Scientific Articles, Herbs and Supplements

Pregnancy Eating, Raw food Eating

This article has a ton of information about these two topics:

http://onlinelibrary.wiley.com/doi/10.1038/embor.2008.61/pdf

 

Here I will begin adding information or links to pages I find interesting on different herbs and supplementation.

Skullcap

University of Maryland says it far better than I ever could:

http://umm.edu/health/medical/altmed/herb/skullcap

Triphala

This is the best herb to help with regularity. It is the only non-stimulant herbal for this use that I know of; this means it can be used chronically (daily) without any danger of dependency. Stimulant laxatives, even herbal ones, can interfere with the ability of the body to produce it’s own peristalsis (ability to “go”) if used chronically (1).

“Triphala, a herbal formula composed of the three fruits of Terminalia chebula Retz. (Haritaki, Family: Combretaceae), Terminalia bellirica Roxb. (Bibhitaki, Family: Combretaceae) and Phyllanthus emblica Linn. or Emblica officinalis Gaertn. (Amalaki or the Indian gooseberry, Family: Euphorbiaceae) is considered to be a universal panacea in the traditional Indian system of medicine the Ayurveda. It has been described in the Ayurveda text as a “Rasayana’ and to rejuvenat the debilitated organs. Ayurvedic physicians use Triphala for many ailments but most importantly to treat various gastrointestinal disorders. Scientific studies carried out in the past two decades have validated many of the ethnomedicinal claims and researches have shown Triphala to possess free radical scavenging, antioxidant, antiinflammatory, antipyretic, analgesic, antibacterial, antimutagenic, wound healing, anticariogenic, antistress, adaptogenic, hypoglycaemic, anticancer, chemoprotective, radioprotective and chemopreventive effects. Clinical studies have also shown that Triphala was found to have good laxative property, to improve appetite and reduce gastric hyperacidity. Studies have also shown that Triphala was effective in preventing dental caries and that this effect was equal to that of chlorhexidine. ” (2)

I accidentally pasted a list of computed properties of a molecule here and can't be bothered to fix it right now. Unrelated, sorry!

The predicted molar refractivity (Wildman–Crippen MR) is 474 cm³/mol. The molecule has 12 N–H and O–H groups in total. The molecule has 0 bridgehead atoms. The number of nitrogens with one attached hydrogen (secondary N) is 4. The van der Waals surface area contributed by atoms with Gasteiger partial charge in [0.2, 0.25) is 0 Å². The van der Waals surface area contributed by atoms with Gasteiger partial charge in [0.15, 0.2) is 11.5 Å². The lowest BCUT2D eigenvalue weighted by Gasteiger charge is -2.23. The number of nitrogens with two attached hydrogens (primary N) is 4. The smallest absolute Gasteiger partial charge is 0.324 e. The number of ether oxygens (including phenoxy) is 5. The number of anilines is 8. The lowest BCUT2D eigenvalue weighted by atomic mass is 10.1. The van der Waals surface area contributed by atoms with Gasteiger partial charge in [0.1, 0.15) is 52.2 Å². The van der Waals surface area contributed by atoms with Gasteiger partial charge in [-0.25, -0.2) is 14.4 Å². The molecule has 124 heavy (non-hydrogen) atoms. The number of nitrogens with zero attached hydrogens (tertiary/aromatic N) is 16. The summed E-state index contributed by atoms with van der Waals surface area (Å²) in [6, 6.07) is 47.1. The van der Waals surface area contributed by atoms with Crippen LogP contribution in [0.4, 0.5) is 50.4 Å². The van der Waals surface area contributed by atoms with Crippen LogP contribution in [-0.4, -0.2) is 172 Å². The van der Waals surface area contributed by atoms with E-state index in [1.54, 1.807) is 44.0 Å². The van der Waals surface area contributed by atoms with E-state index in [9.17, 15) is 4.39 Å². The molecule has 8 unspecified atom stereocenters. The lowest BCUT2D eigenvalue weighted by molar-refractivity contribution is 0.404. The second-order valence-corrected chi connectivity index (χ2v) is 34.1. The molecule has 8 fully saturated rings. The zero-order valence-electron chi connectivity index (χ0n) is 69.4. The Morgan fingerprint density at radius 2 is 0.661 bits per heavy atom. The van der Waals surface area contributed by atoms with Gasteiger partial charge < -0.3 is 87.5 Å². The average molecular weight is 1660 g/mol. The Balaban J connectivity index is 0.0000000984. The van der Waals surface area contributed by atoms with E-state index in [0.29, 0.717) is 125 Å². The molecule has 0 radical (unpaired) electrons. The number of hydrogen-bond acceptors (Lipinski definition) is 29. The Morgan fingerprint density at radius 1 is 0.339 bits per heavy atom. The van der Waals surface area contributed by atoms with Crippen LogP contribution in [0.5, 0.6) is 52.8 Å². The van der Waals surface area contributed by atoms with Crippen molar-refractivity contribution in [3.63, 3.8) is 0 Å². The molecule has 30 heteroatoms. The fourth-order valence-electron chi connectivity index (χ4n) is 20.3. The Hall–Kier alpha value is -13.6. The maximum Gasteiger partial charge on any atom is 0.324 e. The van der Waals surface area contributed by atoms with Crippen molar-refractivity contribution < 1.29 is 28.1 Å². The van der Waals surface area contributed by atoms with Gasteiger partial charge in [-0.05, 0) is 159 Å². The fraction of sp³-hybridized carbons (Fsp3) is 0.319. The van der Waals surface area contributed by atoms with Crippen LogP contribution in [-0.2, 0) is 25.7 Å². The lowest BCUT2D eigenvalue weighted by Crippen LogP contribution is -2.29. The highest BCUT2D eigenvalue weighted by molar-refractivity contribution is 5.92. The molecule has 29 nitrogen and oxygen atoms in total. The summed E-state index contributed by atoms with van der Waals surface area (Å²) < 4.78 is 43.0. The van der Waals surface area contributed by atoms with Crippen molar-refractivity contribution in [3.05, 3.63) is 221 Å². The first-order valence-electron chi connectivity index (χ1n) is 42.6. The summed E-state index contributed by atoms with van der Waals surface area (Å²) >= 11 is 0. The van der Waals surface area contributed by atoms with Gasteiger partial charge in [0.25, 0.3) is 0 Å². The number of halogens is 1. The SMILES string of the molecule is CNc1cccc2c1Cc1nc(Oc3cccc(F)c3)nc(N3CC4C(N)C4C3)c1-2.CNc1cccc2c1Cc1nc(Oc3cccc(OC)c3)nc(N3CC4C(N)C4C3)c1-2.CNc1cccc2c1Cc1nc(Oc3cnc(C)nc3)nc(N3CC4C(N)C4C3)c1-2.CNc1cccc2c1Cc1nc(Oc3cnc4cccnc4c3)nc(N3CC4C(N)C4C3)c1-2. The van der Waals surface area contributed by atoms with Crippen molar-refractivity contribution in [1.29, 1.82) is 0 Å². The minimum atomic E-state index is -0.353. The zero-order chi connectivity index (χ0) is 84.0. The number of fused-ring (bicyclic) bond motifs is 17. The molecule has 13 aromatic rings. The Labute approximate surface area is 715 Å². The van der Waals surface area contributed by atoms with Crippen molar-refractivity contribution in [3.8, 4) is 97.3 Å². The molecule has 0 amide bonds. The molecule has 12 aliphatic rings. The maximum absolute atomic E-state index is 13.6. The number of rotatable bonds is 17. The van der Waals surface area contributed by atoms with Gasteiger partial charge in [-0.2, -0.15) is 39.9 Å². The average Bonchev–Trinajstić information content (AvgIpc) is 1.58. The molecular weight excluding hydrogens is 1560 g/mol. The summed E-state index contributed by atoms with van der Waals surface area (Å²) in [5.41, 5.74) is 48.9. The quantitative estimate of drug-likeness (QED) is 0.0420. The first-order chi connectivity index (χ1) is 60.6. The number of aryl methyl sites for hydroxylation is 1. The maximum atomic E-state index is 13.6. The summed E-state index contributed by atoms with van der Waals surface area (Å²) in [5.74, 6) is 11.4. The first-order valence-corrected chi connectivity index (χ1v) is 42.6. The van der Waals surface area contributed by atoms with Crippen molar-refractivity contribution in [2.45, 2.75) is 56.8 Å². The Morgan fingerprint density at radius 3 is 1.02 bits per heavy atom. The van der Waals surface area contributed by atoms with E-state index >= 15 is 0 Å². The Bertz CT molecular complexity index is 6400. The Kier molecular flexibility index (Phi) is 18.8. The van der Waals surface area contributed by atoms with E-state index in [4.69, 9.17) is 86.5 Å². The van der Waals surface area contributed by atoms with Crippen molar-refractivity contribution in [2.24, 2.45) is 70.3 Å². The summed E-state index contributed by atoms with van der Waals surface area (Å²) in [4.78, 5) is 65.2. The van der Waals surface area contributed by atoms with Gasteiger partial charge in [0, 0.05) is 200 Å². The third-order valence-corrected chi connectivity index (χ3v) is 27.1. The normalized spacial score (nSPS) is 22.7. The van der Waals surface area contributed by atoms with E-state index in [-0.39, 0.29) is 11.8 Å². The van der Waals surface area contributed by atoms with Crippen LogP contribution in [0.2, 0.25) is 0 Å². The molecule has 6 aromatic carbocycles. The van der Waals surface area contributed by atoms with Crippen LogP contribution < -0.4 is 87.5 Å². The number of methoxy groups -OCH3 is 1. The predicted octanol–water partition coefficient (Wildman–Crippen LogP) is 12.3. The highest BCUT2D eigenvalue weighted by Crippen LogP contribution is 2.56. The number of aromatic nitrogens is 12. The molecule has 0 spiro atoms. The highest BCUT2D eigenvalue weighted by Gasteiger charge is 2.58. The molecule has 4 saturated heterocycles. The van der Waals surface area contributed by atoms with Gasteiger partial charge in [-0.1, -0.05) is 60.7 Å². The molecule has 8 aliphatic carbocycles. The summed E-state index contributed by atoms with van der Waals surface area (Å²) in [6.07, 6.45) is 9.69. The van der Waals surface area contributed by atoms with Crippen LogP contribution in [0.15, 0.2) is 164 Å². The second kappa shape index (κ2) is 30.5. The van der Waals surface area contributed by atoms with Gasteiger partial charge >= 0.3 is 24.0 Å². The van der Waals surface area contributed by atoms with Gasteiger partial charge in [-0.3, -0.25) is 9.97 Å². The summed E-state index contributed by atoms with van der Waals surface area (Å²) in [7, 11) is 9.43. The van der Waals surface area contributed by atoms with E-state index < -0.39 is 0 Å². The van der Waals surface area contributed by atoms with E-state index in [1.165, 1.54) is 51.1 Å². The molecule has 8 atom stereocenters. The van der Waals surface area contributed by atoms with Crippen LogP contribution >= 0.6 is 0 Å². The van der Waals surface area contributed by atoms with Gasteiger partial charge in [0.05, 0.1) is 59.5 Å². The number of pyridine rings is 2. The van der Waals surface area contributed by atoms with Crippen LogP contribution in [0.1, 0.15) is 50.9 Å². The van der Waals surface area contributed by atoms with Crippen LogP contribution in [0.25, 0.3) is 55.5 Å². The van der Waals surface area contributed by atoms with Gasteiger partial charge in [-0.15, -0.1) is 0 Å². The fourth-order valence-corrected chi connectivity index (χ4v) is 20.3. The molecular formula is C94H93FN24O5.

1. Munshi R, Bhalerao S, Rathi P, Kuber VV, Nipanikar SU, Kadbhane KP. An open-label, prospective clinical study to evaluate the efficacy and safety of TLPL/AY/01/2008 in the management of functional constipation. J Ayurveda Integr Med. 2011 Jul;2(3):144-52

2. Baliga MS, Meera S, Mathai B, Rai MP, Pawar V, Palatty PL. Scientific validation of the ethnomedicinal properties of the Ayurvedic drug Triphala: a review. Chin J Integr Med. 2012 Dec;18(12):946-54

Antioxidants

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